Interview by Nicole Melanson ~
Wendy Brandmark is a fiction writer, reviewer and lecturer. She writes and publishes both novels and short stories and continues to work in both genres. Her newest novel, The Stray American, was published by Holland Park Press (London) in December 2014. An earlier novel, The Angry Gods (Dewi Lewis Publishing), explored racism in New York City in the 1950s and 1970s. The main story, set during the last days of the McCarthy witch hunts and the beginning of the civil rights movement, is about the love affair between a black poet and a Jewish woman who move between two worlds and find that they belong in neither. It received excellent reviews in The Guardian, The Times Literary Supplement and The Independent.
Wendy’s short stories have been widely published in magazines and anthologies, including The Massachusetts Review, Stand Magazine, Lilith and The Warwick Review. She received a Writers Award from the Arts Council in London to fund the writing of short stories, most of which have now been published. In 2013 she was a fellow at the Virginia Centre for the Creative Arts, and in 2014 she did a residency at the Tyrone Guthrie Centre. She currently reviews fiction for The Literary Review and The Times Literary Supplement. She teaches fiction writing at The City Lit and supervises students in the second year of the Oxford University MSt in Creative Writing.
HOW DID YOU GET STARTED AS A WRITER?
I was always reading. My first attempts as a child to write stories were directly inspired by the books I took out of the library every week, sometimes several times a week.
I remember writing poems and stories in primary school and junior high. I wrote poetry for a couple of years after I first graduated from university, but by the time I started my MA in creative writing, I realized that it was fiction I wanted to write.
WHAT IS YOUR LATEST BOOK OR CURRENT PROJECT?
My novel, The Stray American, was published by Holland Park Press in December 2014. Set in London during the months of protests following the Iraq war in 2003, it follows an American lawyer who comes to London to teach in a seedy American college and is bewildered by cultural differences. Though The Stray American is a comic novel it is very much about exile and dislocation.
Most recently, I have completed a collection of short stories and am working on another novel.
WHEN DO YOU WORK? WHAT DOES A TYPICAL DAY LOOK LIKE?
I like to write in the morning if possible and sometimes for a short time in the evening. Though I think that a regular schedule is ideal, I often find that responsibilities and distractions take me away from my writing.
WHAT IS YOUR WRITING PROCESS?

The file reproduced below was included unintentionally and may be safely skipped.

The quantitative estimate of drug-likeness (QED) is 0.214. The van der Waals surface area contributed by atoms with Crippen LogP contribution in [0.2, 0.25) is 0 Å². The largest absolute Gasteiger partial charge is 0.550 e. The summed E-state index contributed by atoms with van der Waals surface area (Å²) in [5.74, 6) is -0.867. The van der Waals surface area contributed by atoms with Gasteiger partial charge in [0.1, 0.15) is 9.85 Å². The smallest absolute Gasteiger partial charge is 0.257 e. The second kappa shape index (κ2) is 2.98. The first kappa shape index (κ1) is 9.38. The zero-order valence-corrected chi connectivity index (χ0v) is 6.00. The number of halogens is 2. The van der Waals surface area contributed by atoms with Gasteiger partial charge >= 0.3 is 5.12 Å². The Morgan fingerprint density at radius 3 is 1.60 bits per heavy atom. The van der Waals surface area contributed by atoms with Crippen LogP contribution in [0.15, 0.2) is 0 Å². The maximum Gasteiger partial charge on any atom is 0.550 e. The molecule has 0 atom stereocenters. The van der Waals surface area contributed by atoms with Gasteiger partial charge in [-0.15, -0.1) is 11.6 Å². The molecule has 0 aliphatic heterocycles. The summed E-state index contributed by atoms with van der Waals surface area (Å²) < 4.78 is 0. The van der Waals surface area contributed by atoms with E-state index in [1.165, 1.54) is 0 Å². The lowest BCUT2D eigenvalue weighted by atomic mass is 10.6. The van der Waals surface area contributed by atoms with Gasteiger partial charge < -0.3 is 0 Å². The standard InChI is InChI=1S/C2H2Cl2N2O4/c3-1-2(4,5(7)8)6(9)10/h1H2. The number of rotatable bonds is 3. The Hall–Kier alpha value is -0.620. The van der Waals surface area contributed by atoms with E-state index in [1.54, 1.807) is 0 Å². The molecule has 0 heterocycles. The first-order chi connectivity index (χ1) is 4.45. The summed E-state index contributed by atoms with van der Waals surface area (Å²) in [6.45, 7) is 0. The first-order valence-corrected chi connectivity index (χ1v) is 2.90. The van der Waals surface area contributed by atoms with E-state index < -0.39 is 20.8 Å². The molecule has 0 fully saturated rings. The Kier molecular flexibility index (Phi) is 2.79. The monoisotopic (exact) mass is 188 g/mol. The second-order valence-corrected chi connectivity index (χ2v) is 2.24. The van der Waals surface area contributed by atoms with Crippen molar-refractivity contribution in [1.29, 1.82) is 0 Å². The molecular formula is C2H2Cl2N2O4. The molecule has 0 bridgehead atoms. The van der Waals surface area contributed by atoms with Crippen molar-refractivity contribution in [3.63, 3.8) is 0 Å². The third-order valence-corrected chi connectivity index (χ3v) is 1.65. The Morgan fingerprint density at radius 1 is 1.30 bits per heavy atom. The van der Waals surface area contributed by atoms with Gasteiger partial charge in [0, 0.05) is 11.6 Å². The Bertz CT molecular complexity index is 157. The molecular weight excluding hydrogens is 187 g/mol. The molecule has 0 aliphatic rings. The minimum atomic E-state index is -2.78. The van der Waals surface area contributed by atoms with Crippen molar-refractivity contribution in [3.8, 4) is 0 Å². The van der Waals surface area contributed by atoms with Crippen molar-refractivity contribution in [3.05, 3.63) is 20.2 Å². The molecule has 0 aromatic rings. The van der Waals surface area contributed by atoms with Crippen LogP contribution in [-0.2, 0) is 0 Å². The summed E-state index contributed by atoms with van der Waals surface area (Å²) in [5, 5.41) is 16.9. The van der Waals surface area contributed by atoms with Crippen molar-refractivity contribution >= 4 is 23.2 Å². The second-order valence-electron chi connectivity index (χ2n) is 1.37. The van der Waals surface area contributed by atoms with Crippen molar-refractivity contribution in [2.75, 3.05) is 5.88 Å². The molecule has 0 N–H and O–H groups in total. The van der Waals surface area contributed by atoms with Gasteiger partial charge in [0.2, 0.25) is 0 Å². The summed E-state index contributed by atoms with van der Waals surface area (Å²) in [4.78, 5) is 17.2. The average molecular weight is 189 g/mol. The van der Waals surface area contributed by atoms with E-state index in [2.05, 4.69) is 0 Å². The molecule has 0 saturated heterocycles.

It varies. I usually have an idea or a little plan before I begin writing a short story or a novel. Some stories have started with just one line. With novels, I will sometimes have a timeline, and as I go along I might begin to plan each chapter. I write my first draft in longhand and then begin to revise as I put it on the computer. That’s just the start of the process of revision. Most of my finished pieces have gone through many drafts.
WHY DO YOU DO WHAT YOU DO?
I like making stories up. And there’s great satisfaction in seeing a story or novel emerge.
WHO OR WHAT INSPIRES YOU?
My ideas for fiction come from many sources: memories, dreams, newspaper articles, incidents, conversations, images.
WHAT IS THE HARDEST PART OF WHAT YOU DO?
It depends. Sometimes getting down the first draft of a novel is a struggle. Often the last revisions of a short story can be frustrating because I’m so close to completion, yet I’m stuck on some problem which has to be resolved before the story can be sent out. Maybe the ending is not quite right or the wording of one line.
I also think the publication and the publicizing of fiction is not easy, especially in an industry which is driven by profit.
WHAT IS YOUR ARTISTIC VISION?
I want to keep writing and publishing. And I would like to see more emphasis on the short story through publication and prizes. In Britain there are not enough journals publishing stories, and publishers and agents are still very wary of taking on short story collections or anthologies. Ideally I would also like to see more support and publicity for small independent presses who often publish writers ignored or forgotten by the large publishers. They are also often more willing to take on collections of stories.
I would also like to see more funding and support for libraries. So many in Britain are closing down or have had cuts to their services and stock. They are especially important for encouraging young readers. I think all writers suffer from the loss of libraries and also from the decrease in bookstores, particularly independent ones who are willing to stock books by small publishers and local writers.
WHO ARE YOUR FAVORITE FEMALE AUTHORS?
These are the first fiction writers who come to mind: Emily Bronte, Jane Austen, Edith Wharton, Colette, Flannery O’Connor, Margaret Atwood
WHICH FEMALE AUTHORS WOULD YOU LIKE TO SEE INTERVIEWED ON WORDMOTHERS NEXT?
Jane Duran, Miriam Hastings, Deborah Eisenberg
Thank you, Wendy Brandmark!
— Nicole Melanson
Like this author interview? Follow WordMothers or Subscribe to meet more great female authors!